You've forgotten to write the backslashes into the path as well.
I click OK again, and the program starts, but shows somewhere labels like 'Ask-Title' or 'Yes-Title'.
I save them in ANSI (on my machine it's Windows Central European, windows-1250), and no problem occurs, the language-selecting menu appears correctly. As I know, Unicode or UTF-8 have been created specially to cope with these international coding problems. German Unicode and Hungarian Unicode should be the same. But what if some coding-conversion is done by Java automatically? I don't know Java at all, it's your profession. But, at the moment, it's the only one reason I can think of. Maybe the problem is that Java wants to convert characters on my machine into Central European Windows (windows-1250) or into Central European ISO (iso-8859-2), while on your machine they are converted into Western European Windows (windows-1252) or into Western European ISO (iso-8859-1). Of course, I just guess. The problem can be absolutely different, it's just one slight idea.
Meanwhile an other problem has occured: sometimes when I start the program, it says: 'No languages found in folder c:lang' (and sometimes it tries other invalid paths, too). Why does MDSC want to open the language file from C:\, when the program's root directory is D:\Programs\MDSCv0.2.0\? And, at the same time, pictures on the buttons are also not willing to load. Strange.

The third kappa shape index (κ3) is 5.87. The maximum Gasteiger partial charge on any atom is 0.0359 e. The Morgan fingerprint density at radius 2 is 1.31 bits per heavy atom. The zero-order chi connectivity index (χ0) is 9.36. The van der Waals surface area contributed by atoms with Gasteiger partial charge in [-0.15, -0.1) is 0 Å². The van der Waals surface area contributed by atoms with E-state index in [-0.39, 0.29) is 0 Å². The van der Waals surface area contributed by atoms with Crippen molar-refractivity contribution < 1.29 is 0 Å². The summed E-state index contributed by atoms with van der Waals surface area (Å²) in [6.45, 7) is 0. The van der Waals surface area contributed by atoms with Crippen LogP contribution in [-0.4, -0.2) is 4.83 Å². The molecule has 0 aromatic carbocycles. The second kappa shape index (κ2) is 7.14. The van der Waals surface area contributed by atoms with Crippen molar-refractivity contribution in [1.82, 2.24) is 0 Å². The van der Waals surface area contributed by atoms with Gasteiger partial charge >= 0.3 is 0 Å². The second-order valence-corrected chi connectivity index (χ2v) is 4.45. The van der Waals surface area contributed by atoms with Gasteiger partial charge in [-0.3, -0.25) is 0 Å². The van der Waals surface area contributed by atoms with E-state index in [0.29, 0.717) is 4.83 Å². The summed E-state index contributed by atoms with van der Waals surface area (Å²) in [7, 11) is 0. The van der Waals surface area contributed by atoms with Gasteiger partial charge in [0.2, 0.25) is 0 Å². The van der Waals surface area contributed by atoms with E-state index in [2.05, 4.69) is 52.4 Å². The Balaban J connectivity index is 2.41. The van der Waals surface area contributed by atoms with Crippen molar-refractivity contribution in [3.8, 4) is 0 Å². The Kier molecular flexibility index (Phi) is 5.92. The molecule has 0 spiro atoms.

But let's go on to exporting and importing, where the problem is the contrary.
And it writes more lines in the dialogue, telling exactly the same with other MyDefrag versions down to 4.2.7.
The script is exported in Unicode. But if I save it in ANSI, it is sucessfully imported. Or, almost sucessfully. Special language characters, like á, é letters and so on, don't appear correctly, just white squares. However, if I open the scriptfile itself (with Notepad), they are all OK. And there's the same problem with the translated language files.
So, it's a good idea to keep text files, such as scripts and language files, coded in Unicode - then they can be used worldwide, and there won't be any problems with the translations. The only thing to do is to make the program able to handle Unicode files. You've thought that it does handle well, but I must aware you: it doesn't, at least in other countries.
Could you upload the converted file with just a few of these special characters, so that I can take a look at it if I have the same problem.
But only if the files are coded in Unicode. If they are in ANSI, special characters don't appear, just white squares. (But even in this case, error message doesn't appear.)